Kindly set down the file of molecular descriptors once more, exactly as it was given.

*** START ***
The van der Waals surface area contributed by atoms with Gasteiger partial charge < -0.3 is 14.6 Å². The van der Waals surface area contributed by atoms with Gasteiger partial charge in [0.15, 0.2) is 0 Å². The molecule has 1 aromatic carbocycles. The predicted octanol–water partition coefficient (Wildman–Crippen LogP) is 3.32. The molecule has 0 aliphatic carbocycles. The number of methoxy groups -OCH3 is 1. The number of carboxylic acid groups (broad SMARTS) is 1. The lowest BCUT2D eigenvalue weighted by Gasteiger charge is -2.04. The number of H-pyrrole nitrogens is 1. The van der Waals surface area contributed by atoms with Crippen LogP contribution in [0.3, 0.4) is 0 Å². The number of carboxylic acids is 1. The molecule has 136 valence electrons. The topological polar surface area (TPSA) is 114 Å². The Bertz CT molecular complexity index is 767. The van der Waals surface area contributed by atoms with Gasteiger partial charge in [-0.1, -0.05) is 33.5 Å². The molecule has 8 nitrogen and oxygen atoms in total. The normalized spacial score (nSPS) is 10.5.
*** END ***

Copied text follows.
The van der Waals surface area contributed by atoms with Gasteiger partial charge < -0.3 is 14.6 Å². The van der Waals surface area contributed by atoms with Gasteiger partial charge in [0.15, 0.2) is 0 Å². The molecule has 1 aromatic carbocycles. The predicted octanol–water partition coefficient (Wildman–Crippen LogP) is 3.32. The molecule has 0 aliphatic carbocycles. The number of methoxy groups -OCH3 is 1. The number of carboxylic acid groups (broad SMARTS) is 1. The lowest BCUT2D eigenvalue weighted by Gasteiger charge is -2.04. The number of H-pyrrole nitrogens is 1. The van der Waals surface area contributed by atoms with Crippen LogP contribution in [0.3, 0.4) is 0 Å². The number of carboxylic acids is 1. The molecule has 136 valence electrons. The topological polar surface area (TPSA) is 114 Å². The Bertz CT molecular complexity index is 767. The van der Waals surface area contributed by atoms with Gasteiger partial charge in [-0.1, -0.05) is 33.5 Å². The molecule has 8 nitrogen and oxygen atoms in total. The normalized spacial score (nSPS) is 10.5.